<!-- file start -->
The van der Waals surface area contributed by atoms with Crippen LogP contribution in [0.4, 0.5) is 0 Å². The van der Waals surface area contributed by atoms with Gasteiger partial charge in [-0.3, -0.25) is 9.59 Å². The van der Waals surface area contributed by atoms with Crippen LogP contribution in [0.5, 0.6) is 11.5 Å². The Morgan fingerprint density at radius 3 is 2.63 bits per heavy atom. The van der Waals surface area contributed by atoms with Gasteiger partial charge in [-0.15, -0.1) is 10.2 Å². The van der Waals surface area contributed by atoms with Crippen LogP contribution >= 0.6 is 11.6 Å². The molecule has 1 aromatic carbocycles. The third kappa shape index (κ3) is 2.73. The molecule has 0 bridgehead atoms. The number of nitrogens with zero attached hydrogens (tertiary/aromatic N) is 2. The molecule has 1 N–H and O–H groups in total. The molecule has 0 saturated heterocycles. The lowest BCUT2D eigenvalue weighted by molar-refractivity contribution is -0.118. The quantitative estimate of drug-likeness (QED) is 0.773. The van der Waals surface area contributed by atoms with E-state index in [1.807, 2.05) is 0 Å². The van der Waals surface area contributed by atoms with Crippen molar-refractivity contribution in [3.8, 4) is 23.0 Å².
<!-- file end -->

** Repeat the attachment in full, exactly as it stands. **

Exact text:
The van der Waals surface area contributed by atoms with Crippen LogP contribution in [0.4, 0.5) is 0 Å². The van der Waals surface area contributed by atoms with Gasteiger partial charge in [-0.3, -0.25) is 9.59 Å². The van der Waals surface area contributed by atoms with Crippen LogP contribution in [0.5, 0.6) is 11.5 Å². The Morgan fingerprint density at radius 3 is 2.63 bits per heavy atom. The van der Waals surface area contributed by atoms with Gasteiger partial charge in [-0.15, -0.1) is 10.2 Å². The van der Waals surface area contributed by atoms with Crippen LogP contribution >= 0.6 is 11.6 Å². The molecule has 1 aromatic carbocycles. The third kappa shape index (κ3) is 2.73. The molecule has 0 bridgehead atoms. The number of nitrogens with zero attached hydrogens (tertiary/aromatic N) is 2. The molecule has 1 N–H and O–H groups in total. The molecule has 0 saturated heterocycles. The lowest BCUT2D eigenvalue weighted by molar-refractivity contribution is -0.118. The quantitative estimate of drug-likeness (QED) is 0.773. The van der Waals surface area contributed by atoms with E-state index in [1.807, 2.05) is 0 Å². The van der Waals surface area contributed by atoms with Crippen molar-refractivity contribution in [3.8, 4) is 23.0 Å².